For many of you, composting in your kitchen is yesterday’s news. You realized long ago that putting food scraps into your yard waste bins saves you money, cuts your trash waste in half, and has endless environmental benefits. However, according to the Washington State Department of Ecology “50 percent of residential garbage in Washington could have been composted.” We know that we can all do better, if only we were better educated on composting. So let’s go over some of the basics of composting.
Composting is a natural process of decomposition and recycling of organic material (such as leaves, grass, fruit, meat, cheese and vegetable scraps) into a rich soil amendment known as compost. For you to begin composting at home, it can be as easy as grabbing a brown paper bag, throwing all the scraps you have leftover from making dinner into it, and toss it into your yard waste bin outside instead of the trash can. Done. You just composted. If you want to take it a step further, you can buy a compost bin that sits on your countertop and toss all your food waste into it.
What are the rules of composting?
• If you eat it, it’s compostable. Fruit, veggies, yogurt, crackers, nuts, bread, tofu, meat, eggs, melon and its rind, orange peels, pizza, noodles and even coffee grounds.
• If it came from an animal (land or sea) or is part of an animal, it’s compostable. Bones, egg shells, clam shells, chicken skin, cheese and milk included.
• If it grows out of the ground, its compostable. That’s anything from your landscaping.
• Paper napkins and cardboard are made from trees, which grow out of the ground, so they too are compostable. Paper should normally be recycled but if greasy, like pizza boxes, compost them.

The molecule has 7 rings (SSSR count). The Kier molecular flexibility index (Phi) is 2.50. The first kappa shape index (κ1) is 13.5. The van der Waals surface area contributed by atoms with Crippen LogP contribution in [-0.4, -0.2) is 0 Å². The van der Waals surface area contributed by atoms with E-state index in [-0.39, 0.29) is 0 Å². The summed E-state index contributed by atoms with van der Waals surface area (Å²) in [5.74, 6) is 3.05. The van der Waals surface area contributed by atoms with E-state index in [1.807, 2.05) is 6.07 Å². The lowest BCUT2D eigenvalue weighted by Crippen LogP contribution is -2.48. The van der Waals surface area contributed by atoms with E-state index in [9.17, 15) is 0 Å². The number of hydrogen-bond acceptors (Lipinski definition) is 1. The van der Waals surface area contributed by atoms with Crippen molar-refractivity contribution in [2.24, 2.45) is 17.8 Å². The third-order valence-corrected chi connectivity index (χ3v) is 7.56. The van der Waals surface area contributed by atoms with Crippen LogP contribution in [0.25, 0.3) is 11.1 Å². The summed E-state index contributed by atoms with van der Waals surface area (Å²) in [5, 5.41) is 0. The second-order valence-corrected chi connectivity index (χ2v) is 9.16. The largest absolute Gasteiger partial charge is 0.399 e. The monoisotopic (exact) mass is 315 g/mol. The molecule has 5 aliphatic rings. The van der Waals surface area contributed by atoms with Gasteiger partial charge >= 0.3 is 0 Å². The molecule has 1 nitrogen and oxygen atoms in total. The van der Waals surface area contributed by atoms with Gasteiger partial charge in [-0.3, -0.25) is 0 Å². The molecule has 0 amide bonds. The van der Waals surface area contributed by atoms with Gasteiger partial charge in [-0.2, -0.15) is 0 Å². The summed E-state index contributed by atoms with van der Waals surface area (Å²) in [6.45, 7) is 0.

Why should I compost? You can save money and keep landfills for trash, not food waste.
When you throw things away, your trash collector sends you a bill for picking up your trash. Most of your bill is to pay for what is called a “tipping fee.” A tipping fee is the charge for your trash to be dumped at a waste processing facility. At a landfill, it is generally charged to offset the cost of opening, maintaining and eventually closing the site once it is full to capacity. News flash — trash isn’t cheap. Here is the exciting news: It costs a lot less money to throw your food scraps into your yard waste bin because the trash collector can turn your scraps into rich soil and sell it back to the public for a profit. Trust us, they want your scraps.
Food waste that ends up in landfills produce large amounts of methane – a more powerful and more harmful greenhouse gas than CO2. All the landfills around the world are creating excessive amounts of greenhouse gases that are absorbing infrared radiation from the sun and heating up the earth’s atmosphere. The process is contributing to climate change.
Our city is dedicated to composting.
Mercer Island soon will have a new trash hauling company, Recology. What sets them apart from past companies is the education they provide for our community, but most excitingly is that they will pick up compost every week. The hope is that this will encourage people to start composting their food on a more regular basis. Recology has a booth every weekend at the farmer’s market and will be hosting a big event from 5 p.m. to 7 p.m. on Sept. 25 at the community center, with food and drinks. Both events are being held to help answer questions.
Email comments, questions or ideas to email@example.com.